From an instructional perspective, information contained in instructional material must first be processed by working memory. For schema acquisition to occur, instruction should be designed to reduce working memory load. Cognitive load theory is concerned with techniques for reducing working memory load in order to facilitate the changes in long term memory associated with schema acquisition.


Specific recommendations relative to the design of instructional material include:

1. Change problem solving methods to avoid means-ends approaches that impose a heavy working memory load, by using goal-free problems or worked examples. (At least early on in the learning process when there is not a lot of schema built up)

2. Eliminate the working memory load associated with having to mentally integrate several sources of information by physically integrating those sources of information.

3. Eliminate the working memory load associated with unnecessarily processing repetitive information by reducing redundancy.

4. Increase working memory capacity by using auditory as well as visual information under conditions where both sources of information are essential (i.e. non-redundant) to understanding." (Based on the idea that working memory has two "channels" a phonetic and visual channel and when both are used you are less likely to overwhelm one of the channels hence more transfer of knowledge into long-term memory)

(Non-red text taken from TIP)

Conditions of Learning
(R. Gagne)

Different types or levels of learning:

"The significance of these classifications is that each different type requires different types of instruction. Gagne identifies five major categories of learning: verbal information, intellectual skills, cognitive strategies, motor skills and attitudes.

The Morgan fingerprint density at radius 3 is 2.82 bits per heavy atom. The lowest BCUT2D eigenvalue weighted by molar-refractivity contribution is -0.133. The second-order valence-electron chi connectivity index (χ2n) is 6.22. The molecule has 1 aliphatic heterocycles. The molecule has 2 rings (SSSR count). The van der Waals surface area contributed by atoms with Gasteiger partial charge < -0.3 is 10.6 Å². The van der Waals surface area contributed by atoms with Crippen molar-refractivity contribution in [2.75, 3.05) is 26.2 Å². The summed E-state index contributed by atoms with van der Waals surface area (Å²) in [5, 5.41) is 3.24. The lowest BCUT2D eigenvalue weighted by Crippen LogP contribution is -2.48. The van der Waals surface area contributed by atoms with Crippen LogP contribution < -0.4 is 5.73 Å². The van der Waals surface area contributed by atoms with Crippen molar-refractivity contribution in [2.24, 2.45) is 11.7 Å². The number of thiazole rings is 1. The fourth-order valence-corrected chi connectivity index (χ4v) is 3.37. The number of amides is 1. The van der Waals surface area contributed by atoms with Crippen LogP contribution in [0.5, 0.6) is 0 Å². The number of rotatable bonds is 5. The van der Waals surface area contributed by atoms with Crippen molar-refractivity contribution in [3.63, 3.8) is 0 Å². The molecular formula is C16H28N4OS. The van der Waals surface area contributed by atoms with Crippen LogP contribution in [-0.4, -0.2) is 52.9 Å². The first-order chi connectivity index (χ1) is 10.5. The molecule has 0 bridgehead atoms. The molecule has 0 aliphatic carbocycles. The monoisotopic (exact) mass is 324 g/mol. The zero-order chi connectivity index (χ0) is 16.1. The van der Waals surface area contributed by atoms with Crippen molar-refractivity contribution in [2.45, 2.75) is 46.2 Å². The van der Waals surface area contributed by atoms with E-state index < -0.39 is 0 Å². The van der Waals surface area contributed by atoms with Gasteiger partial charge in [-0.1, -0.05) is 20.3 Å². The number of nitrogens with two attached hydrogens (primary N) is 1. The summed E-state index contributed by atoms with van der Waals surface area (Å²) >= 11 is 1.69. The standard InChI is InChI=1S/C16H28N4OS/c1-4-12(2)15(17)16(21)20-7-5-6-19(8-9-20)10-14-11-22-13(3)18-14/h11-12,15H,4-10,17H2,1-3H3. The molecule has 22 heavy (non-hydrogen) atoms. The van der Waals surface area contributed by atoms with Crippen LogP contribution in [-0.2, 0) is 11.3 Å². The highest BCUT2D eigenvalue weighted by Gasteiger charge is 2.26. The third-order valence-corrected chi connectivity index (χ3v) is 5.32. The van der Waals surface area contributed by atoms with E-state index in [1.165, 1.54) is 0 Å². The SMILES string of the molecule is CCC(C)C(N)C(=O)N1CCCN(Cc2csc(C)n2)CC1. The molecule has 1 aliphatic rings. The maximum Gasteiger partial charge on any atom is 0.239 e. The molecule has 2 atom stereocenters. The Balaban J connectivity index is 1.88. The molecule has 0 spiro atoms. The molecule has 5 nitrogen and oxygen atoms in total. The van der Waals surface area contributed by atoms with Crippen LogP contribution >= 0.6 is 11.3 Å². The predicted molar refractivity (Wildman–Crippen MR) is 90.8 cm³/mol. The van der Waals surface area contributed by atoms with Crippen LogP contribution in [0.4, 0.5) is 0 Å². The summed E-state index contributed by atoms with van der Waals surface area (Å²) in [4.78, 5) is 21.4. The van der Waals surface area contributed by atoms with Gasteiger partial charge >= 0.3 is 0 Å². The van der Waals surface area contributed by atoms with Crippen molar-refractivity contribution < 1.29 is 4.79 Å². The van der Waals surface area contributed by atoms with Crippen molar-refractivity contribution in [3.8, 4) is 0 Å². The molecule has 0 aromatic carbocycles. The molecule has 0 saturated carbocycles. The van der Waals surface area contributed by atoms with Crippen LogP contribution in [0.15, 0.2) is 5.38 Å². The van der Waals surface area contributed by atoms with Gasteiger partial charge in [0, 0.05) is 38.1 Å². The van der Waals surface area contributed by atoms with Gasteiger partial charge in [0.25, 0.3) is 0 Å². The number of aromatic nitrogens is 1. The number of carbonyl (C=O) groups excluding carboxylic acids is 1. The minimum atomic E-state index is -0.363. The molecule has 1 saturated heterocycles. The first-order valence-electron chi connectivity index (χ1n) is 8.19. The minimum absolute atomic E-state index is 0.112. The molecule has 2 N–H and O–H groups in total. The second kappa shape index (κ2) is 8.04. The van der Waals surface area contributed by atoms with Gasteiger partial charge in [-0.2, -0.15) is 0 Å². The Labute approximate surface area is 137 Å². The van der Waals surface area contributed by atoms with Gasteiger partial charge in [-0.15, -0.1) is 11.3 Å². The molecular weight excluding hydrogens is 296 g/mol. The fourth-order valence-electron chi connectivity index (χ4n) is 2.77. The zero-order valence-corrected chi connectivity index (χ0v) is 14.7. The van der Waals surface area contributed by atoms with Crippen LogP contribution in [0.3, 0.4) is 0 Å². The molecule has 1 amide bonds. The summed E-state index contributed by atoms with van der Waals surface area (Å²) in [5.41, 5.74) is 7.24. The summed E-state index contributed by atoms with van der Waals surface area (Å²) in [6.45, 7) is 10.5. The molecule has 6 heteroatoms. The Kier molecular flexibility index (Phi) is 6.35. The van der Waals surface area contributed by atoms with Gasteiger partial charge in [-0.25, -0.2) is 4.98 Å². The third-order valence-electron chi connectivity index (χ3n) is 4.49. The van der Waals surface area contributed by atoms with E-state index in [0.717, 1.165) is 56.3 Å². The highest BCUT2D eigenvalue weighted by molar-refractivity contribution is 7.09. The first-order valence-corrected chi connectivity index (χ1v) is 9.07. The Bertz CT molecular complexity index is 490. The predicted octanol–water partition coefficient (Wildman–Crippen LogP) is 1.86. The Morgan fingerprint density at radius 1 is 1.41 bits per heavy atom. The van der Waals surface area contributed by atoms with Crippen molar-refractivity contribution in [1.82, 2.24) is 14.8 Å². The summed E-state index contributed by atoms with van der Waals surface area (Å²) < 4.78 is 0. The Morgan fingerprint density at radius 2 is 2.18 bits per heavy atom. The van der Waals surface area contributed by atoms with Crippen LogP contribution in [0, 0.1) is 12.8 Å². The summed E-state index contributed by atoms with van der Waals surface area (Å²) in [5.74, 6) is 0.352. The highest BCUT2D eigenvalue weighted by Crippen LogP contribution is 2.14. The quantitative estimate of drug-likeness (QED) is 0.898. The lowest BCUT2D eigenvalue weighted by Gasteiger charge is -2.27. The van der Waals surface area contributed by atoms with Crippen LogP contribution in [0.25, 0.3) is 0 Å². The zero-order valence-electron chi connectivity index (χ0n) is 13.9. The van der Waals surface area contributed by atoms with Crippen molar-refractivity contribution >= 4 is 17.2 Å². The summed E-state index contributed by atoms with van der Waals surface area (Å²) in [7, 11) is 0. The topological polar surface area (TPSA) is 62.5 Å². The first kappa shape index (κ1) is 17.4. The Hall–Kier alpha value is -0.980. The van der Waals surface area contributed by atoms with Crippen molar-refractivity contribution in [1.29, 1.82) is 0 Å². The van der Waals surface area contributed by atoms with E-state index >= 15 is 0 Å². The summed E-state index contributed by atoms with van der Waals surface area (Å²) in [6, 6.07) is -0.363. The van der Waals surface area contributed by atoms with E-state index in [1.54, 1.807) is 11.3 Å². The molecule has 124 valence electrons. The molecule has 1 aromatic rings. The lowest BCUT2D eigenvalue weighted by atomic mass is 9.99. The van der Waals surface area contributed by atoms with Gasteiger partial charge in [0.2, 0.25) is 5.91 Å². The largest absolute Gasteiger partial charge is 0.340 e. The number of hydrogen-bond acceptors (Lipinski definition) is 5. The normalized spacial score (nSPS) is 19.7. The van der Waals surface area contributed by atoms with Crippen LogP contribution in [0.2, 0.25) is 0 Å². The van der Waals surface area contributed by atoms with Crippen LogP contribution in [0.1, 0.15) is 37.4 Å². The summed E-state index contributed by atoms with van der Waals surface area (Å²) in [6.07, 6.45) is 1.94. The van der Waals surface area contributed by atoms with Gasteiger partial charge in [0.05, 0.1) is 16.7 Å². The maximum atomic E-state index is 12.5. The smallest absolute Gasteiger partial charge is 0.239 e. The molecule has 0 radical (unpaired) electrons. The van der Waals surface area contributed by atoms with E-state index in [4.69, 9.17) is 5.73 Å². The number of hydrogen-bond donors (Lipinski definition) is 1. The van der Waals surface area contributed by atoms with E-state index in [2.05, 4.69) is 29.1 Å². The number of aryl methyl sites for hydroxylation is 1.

1. Different instruction is required for different learning outcomes.

2. Events of learning operate on the learner in ways that constitute the conditions of learning.

3. The specific operations that constitute instructional events are different for each different type of learning outcome.

4. Learning hierarchies define what intellectual skills are to be learned and a sequence of instruction."


No comments.

Tuesday, August 3, 2010

Ace the Face Chase

Today I reviewed my fact-learning tool with B. Wiley. I implemented his feedback and can't post it here in a table because I am HTML challenged. Anyway, here is a link to a site where you can see and download it:

Saturday, July 31, 2010

Class Notes: My List

15 top principles I would want to have in a fact-learning tool:

a. Analysis drives design choices
i. Openness
b. Feedback
i. Matching
ii. Timing
iii. Certitude/Confidece
c. Spacing effect (review and time lag, sequencing is involved in this, prior knowledge=being able to personalize the Leitner box)
d. Maximize A.L.T.
e. ARCS (creative, fun, engaging, usable, delivery medium)
f. Managing Cognitive Load: Contiguity effect (stimuli that occur close together in time become associated to each other), Chunking (7 +/- 2), Dual coding (visual + text versus visual + audio: visual + audio is better) - avoid split attention

Pasted from

Learner as agent

Class Notes

Justin Johansen - Director of Independent Study: JustinJ at
Make sure you get experience in these areas:
Project management
Financial management
Business management
Education law - always be dealing with accessibility issues


Most useful classes are two assessment courses, evaluation course, basic IPT class (520).

○ Education officer at a brokerage firm. Runs strategy for education on investments.
○ Blackboard - international sales of support. Travels the world

Many organizations do not think about a lot of the following things:
○ What are learning objectives? Do you have an outcomes map?
○ Do you have learning outcomes? Are these learning outcomes well written? Do the assessments align? Do instructional activities support these?
○ What evidence will you accept that they have met the objectives?
○ What do you want them to do?
○ What advanced organizers have you used?
○ Prior knowledge?

Typically in a training experience the person who know the content and are charismatic become the trainers and they don't have instructional experience.

Jobs we end up in:
Project manager
Product manager
Training manager
Selling educational software is a good way to make a living for a Master's student.